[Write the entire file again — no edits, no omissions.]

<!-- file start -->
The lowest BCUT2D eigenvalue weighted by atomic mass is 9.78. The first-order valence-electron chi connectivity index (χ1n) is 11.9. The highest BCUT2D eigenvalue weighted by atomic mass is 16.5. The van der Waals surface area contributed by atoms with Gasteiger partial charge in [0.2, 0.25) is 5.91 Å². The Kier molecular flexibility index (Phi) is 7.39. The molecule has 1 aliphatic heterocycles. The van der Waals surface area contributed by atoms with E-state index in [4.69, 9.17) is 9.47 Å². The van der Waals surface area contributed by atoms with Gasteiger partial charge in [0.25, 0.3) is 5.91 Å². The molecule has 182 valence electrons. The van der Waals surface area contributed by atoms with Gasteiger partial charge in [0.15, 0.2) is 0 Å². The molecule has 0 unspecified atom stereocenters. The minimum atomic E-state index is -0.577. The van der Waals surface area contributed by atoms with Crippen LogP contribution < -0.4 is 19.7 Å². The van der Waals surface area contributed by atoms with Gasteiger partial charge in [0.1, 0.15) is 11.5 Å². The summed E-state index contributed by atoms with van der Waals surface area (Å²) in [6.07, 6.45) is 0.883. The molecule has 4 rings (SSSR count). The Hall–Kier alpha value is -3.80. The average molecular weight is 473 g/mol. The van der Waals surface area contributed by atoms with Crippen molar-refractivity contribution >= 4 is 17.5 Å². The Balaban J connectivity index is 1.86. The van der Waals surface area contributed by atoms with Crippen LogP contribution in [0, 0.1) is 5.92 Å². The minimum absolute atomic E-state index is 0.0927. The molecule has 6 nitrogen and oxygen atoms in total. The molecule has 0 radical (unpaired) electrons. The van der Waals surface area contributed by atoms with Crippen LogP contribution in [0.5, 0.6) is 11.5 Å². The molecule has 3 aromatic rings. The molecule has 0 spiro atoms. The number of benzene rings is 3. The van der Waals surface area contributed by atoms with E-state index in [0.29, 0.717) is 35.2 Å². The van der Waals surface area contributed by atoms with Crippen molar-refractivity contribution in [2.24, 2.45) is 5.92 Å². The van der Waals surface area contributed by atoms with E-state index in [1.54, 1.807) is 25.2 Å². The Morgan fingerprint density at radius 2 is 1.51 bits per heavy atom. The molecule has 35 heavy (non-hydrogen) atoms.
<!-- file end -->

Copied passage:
The lowest BCUT2D eigenvalue weighted by atomic mass is 9.78. The first-order valence-electron chi connectivity index (χ1n) is 11.9. The highest BCUT2D eigenvalue weighted by atomic mass is 16.5. The van der Waals surface area contributed by atoms with Gasteiger partial charge in [0.2, 0.25) is 5.91 Å². The Kier molecular flexibility index (Phi) is 7.39. The molecule has 1 aliphatic heterocycles. The van der Waals surface area contributed by atoms with E-state index in [4.69, 9.17) is 9.47 Å². The van der Waals surface area contributed by atoms with Gasteiger partial charge in [0.25, 0.3) is 5.91 Å². The molecule has 182 valence electrons. The van der Waals surface area contributed by atoms with Gasteiger partial charge in [0.15, 0.2) is 0 Å². The molecule has 0 unspecified atom stereocenters. The minimum atomic E-state index is -0.577. The van der Waals surface area contributed by atoms with Crippen LogP contribution < -0.4 is 19.7 Å². The van der Waals surface area contributed by atoms with Gasteiger partial charge in [0.1, 0.15) is 11.5 Å². The summed E-state index contributed by atoms with van der Waals surface area (Å²) in [6.07, 6.45) is 0.883. The molecule has 4 rings (SSSR count). The Hall–Kier alpha value is -3.80. The average molecular weight is 473 g/mol. The van der Waals surface area contributed by atoms with Crippen molar-refractivity contribution >= 4 is 17.5 Å². The Balaban J connectivity index is 1.86. The van der Waals surface area contributed by atoms with Crippen LogP contribution in [0, 0.1) is 5.92 Å². The minimum absolute atomic E-state index is 0.0927. The molecule has 6 nitrogen and oxygen atoms in total. The molecule has 0 radical (unpaired) electrons. The van der Waals surface area contributed by atoms with Crippen LogP contribution in [0.5, 0.6) is 11.5 Å². The molecule has 3 aromatic rings. The molecule has 0 spiro atoms. The number of benzene rings is 3. The van der Waals surface area contributed by atoms with E-state index in [0.29, 0.717) is 35.2 Å². The van der Waals surface area contributed by atoms with Crippen molar-refractivity contribution in [2.24, 2.45) is 5.92 Å². The van der Waals surface area contributed by atoms with E-state index in [1.54, 1.807) is 25.2 Å². The Morgan fingerprint density at radius 2 is 1.51 bits per heavy atom. The molecule has 35 heavy (non-hydrogen) atoms.